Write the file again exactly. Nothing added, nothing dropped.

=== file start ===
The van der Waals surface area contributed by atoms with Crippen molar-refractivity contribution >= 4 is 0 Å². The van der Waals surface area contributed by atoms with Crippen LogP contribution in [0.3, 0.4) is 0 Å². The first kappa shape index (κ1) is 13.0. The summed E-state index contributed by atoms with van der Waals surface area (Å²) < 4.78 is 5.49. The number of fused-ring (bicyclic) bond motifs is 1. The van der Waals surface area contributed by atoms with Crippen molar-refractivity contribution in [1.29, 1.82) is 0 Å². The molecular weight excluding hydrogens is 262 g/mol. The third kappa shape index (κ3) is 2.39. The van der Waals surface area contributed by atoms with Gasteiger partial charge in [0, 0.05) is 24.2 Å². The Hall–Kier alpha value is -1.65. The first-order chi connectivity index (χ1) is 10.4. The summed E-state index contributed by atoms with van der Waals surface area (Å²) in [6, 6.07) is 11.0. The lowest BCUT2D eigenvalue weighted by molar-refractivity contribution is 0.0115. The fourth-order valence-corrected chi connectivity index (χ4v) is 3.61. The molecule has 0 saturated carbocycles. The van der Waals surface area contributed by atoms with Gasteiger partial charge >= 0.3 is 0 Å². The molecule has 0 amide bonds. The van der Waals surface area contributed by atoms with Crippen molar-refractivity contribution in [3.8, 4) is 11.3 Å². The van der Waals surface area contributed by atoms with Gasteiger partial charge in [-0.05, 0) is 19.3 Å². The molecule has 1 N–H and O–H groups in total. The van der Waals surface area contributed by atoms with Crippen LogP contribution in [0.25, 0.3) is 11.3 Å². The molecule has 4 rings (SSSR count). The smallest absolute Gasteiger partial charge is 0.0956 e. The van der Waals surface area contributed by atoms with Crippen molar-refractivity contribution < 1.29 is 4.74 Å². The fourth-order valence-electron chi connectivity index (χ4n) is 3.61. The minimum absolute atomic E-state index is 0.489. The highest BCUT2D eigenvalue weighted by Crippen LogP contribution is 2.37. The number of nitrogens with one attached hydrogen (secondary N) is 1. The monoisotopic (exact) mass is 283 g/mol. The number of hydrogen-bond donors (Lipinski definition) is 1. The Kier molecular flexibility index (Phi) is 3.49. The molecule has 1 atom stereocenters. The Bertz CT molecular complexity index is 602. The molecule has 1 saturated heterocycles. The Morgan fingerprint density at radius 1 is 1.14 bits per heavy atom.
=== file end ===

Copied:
The van der Waals surface area contributed by atoms with Crippen molar-refractivity contribution >= 4 is 0 Å². The van der Waals surface area contributed by atoms with Crippen LogP contribution in [0.3, 0.4) is 0 Å². The first kappa shape index (κ1) is 13.0. The summed E-state index contributed by atoms with van der Waals surface area (Å²) < 4.78 is 5.49. The number of fused-ring (bicyclic) bond motifs is 1. The van der Waals surface area contributed by atoms with Crippen molar-refractivity contribution in [1.29, 1.82) is 0 Å². The molecular weight excluding hydrogens is 262 g/mol. The third kappa shape index (κ3) is 2.39. The van der Waals surface area contributed by atoms with Gasteiger partial charge in [0, 0.05) is 24.2 Å². The Hall–Kier alpha value is -1.65. The first-order chi connectivity index (χ1) is 10.4. The summed E-state index contributed by atoms with van der Waals surface area (Å²) in [6, 6.07) is 11.0. The lowest BCUT2D eigenvalue weighted by molar-refractivity contribution is 0.0115. The fourth-order valence-corrected chi connectivity index (χ4v) is 3.61. The molecule has 0 saturated carbocycles. The van der Waals surface area contributed by atoms with Gasteiger partial charge >= 0.3 is 0 Å². The molecule has 0 amide bonds. The van der Waals surface area contributed by atoms with Crippen molar-refractivity contribution in [3.8, 4) is 11.3 Å². The van der Waals surface area contributed by atoms with Gasteiger partial charge in [-0.05, 0) is 19.3 Å². The molecule has 1 N–H and O–H groups in total. The van der Waals surface area contributed by atoms with Crippen LogP contribution in [0.25, 0.3) is 11.3 Å². The molecule has 4 rings (SSSR count). The smallest absolute Gasteiger partial charge is 0.0956 e. The van der Waals surface area contributed by atoms with Crippen molar-refractivity contribution < 1.29 is 4.74 Å². The fourth-order valence-electron chi connectivity index (χ4n) is 3.61. The minimum absolute atomic E-state index is 0.489. The highest BCUT2D eigenvalue weighted by Crippen LogP contribution is 2.37. The number of nitrogens with one attached hydrogen (secondary N) is 1. The monoisotopic (exact) mass is 283 g/mol. The number of hydrogen-bond donors (Lipinski definition) is 1. The Kier molecular flexibility index (Phi) is 3.49. The molecule has 1 atom stereocenters. The Bertz CT molecular complexity index is 602. The molecule has 1 saturated heterocycles. The Morgan fingerprint density at radius 1 is 1.14 bits per heavy atom.